## What is the 'Average Annual Growth Rate - AAGR'

The average annual growth rate (AAGR) is the average increase in the value of an individual investment, portfolio, asset or cash stream over specific interval of time. It is calculated by taking the arithmetic mean of the growth rate over the time periods in question. The average annual growth rate can be calculated for any investment, but will not include any measure of the investment's overall risk, as measured by its price volatility.

!--break--The AAGR measure the average rate of return or growth over a series of equally spaced time periods. As an example, assume an investment has the following values over the course four years:

Beginning value = $100,000

End of year one value = $120,000

End of year two value = $135,000

End of year three value = $160,000

End of year four value = $200,000

The formula to determine the percentage growth for the year is:

Percentage growth = (Ending value / Beginning value) -1

Thus, the growth rates for each of the years is as follows:

Year one growth = $120,000 / $100,000 - 1 = 20%

Year two growth = $135,000 / $120,000 - 1 = 12.5%

Year three growth = $160,000 / $135,000 - 1 = 18.5%

Year four growth = $200,000 / $160,000 - 1 = 25%

To find the AAGR, and analyst simply needs to find the average of these growth rates:

AAGR = (20% + 12.5% + 18.5% + 25%) / 4 = 19%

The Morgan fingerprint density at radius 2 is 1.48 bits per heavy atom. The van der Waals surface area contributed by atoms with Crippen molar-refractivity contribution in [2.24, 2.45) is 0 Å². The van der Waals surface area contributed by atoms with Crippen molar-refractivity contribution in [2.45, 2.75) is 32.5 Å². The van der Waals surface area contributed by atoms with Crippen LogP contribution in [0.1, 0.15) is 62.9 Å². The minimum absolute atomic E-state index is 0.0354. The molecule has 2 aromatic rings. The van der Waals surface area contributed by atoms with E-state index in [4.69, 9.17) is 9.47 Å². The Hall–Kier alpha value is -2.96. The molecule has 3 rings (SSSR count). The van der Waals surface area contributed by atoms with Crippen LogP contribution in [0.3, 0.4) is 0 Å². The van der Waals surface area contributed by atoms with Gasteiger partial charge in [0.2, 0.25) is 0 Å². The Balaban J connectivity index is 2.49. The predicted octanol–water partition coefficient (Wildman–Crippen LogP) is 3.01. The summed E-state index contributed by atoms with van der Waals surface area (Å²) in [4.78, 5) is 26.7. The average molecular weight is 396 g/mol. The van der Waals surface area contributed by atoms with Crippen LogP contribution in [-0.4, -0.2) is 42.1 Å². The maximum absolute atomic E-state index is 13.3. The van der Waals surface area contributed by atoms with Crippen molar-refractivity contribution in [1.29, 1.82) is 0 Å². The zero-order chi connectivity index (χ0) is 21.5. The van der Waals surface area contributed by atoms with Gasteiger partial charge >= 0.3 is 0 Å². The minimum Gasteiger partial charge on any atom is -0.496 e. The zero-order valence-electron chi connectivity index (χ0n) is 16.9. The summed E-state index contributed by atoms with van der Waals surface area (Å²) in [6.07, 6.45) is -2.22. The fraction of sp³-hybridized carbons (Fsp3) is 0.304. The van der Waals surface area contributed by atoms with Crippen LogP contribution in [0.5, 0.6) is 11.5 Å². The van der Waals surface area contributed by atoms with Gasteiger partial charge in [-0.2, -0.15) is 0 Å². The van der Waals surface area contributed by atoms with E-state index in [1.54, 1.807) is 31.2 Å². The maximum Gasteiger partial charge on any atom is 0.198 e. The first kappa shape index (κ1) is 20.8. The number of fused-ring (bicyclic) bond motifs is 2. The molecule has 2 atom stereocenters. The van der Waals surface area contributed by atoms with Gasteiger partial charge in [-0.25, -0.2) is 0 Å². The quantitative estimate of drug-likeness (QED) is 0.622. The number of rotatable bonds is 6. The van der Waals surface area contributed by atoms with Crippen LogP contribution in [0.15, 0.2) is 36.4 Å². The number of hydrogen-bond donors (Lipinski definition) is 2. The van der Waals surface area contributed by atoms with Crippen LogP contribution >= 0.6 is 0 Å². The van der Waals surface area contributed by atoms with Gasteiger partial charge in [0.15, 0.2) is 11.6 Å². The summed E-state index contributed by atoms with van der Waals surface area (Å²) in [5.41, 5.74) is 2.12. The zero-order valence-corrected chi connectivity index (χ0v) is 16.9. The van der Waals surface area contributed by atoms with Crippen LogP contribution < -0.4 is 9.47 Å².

In the financial and accounting settings, typically the beginning and ending prices are used, but some analysts may prefer to use average prices when calculating the AAGR depending on what is being analyzed

## Average Annual Growth Rate vs. Compound Annual Growth Rate

AAGR is a linear measure that does not take into account the effect of compounding. The above example shows that the investment grew 19% per year on average over the course of the year. This gives an analyst some useful information, but often it is not enough. Depending on the situation, it may be more useful to calculate the compound annual growth rate (CAGR). The CAGR shows how much an investment needs to grow each year to get from the initial value to the ending value, assuming that compounding occurs. This is often the case with investments.

The formula for the CAGR is:

CAGR = (Ending value / Beginning value) ^ (1/n) - 1

Using the above example, the CAGR equals:

CAGR = ($200,000 / $100,000) ^ (1/4) - 1 = 1.1892 - 1 = 18.92%